London — New projects to develop floating LNG infrastructure in the UK and Ireland have taken significant steps forward in recent weeks, as companies look to secure additional flexibility for the countries' inter-linked gas markets.
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The UK currently has three operational LNG import terminals, while Ireland has none and, despite some high-profile plans for new facilities such as Shannon LNG in Ireland, appetite for new facilities had been weak given the high amount of existing regasification capacity in Europe.
However, LNG utilization rates across Europe have soared over the past year or so due to the major ramp-up in global LNG liquefaction capacity.
UK-based InfraStrata -- developer of the 500 million cu m Islandmagee gas storage project in Northern Ireland -- in late May agreed a provisional deal to buy a 5 million-6 million mt/year floating terminal to be located at Barrow-in-Furness, Northwest England.
A final deal for the project -- whose budget is estimated at some GBP350 million-450 million ($442 million-$568 million) -- is expected by the end of July, with a final investment decision set to follow within three years.
InfraStrata agreed last July with Cayman Islands-based company Meridian Holdings to hold exclusive talks about the development of the FSRU.
"The continued traction that we have been receiving from global players within the LNG markets since the day we announced the exclusivity agreement last year, validates our belief that this FSRU project is strategic and crucial to the UK's future gas supplies," CEO John Wood said.
Partners, LNG offtake
The capex for the FSRU project is expected to be funded by putting together a consortium of partners.
"Discussions with key partners have commenced -- a consortium consisting of globally recognized companies involved in the development, construction, operations and commercialization of regasification terminals worldwide will be formed in due course," InfraStrata said.
Offtake discussions geared towards long-term capacity offtake have also commenced with leading LNG trading houses, it said.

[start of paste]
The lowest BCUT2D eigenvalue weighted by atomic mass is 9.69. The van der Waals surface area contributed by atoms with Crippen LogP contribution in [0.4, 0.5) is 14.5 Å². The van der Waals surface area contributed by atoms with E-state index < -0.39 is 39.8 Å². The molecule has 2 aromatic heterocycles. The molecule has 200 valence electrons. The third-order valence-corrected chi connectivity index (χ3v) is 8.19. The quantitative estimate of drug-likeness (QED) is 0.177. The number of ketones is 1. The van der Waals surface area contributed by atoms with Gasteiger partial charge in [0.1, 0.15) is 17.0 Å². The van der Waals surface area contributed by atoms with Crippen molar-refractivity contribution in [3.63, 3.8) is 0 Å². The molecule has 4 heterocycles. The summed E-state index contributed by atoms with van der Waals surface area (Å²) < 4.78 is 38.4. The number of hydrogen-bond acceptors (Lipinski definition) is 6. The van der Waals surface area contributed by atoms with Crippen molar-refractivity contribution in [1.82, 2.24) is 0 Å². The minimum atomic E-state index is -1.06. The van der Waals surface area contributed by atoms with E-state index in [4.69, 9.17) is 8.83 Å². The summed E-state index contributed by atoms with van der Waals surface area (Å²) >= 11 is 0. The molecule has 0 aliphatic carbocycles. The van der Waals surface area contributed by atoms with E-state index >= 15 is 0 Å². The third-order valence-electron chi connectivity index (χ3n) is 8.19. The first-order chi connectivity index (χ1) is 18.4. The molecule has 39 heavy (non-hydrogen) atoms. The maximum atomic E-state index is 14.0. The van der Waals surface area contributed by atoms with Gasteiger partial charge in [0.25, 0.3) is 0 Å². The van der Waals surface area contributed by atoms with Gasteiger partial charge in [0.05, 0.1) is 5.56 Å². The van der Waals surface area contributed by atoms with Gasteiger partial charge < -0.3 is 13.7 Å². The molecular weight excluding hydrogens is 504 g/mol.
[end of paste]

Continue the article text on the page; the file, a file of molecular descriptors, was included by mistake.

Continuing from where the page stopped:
InfraStrata said the estimated annual project revenues would be in the region of GBP80 million-100 million with a 25-30 year project life.
The project, it said, would add to the UK's security of gas supply by: helping to balance the gas network during peak demand days; providing optionality between storing LNG, regasifying LNG and sending it to the grid; and enabling the long-term storage of regasified LNG for future withdrawals from underground gas storage.
The UK has three operational LNG import terminals -- two in Wales (Dragon and South Hook) and one in southeast England (Isle of Grain).
A fourth site at Teesside in Northeast England is currently idled, although trader Trafigura has a license to redevelop the facility.
A Trafigura spokeswoman told S&P Global Platts there was no update on project progress, pointing to a previous comment that the company remained committed to the project and was awaiting the "right market window" to trigger work.
New Ireland project
Meanwhile, across the Irish Sea, a new FSRU project has emerged, with its developer stressing it would not depend on the import of fracked US shale gas -- a major point of contention for two other projects under consideration in Ireland because of environmental concerns.
Predator Oil & Gas Holdings -- best known for its upstream work in Morocco, Ireland and Trinidad -- intends to apply for an Irish LNG import license following the execution of confidentiality agreements with a global supplier of LNG and an owner of LNG regasification vessels.
A new subsidiary company, Predator LNG Ireland, is being formed to move forward with the contracting of an FSRU with a send-out gas capacity suitable both for the peak demand market in Ireland and for long-term security and diversity of energy supply.
"The FSRU solution will facilitate the import of LNG using gas feedstock from a transparent origin that is not dependent on fracking operations related to shale gas exploitation," Predator said.
Two other LNG projects are being developed in Ireland -- both with connections to the US gas industry.
The first is the long-delayed 5 Bcm/year Shannon LNG terminal in western Ireland under development by US-based private equity firm New Fortress Energy.
The second is the recently proposed 4 Bcm/year Inisfree floating LNG import facility in the south of the country under development by US LNG company NextDecade.
NextDecade -- founded in 2010 by the late US LNG industry pioneer Kathleen Eisbrenner -- is best known for the planned 27 million mt/year Rio Grande LNG export facility in Texas, which would provide LNG for the Ireland-based FSRU.
The Irish government has welcomed the prospect of LNG imports, which it has said would improve Ireland's gas supply security by providing import route diversity.
The expanding US LNG export sector would act as an obvious future supplier of LNG to Ireland given the relatively short distance between the US and Ireland across the Atlantic.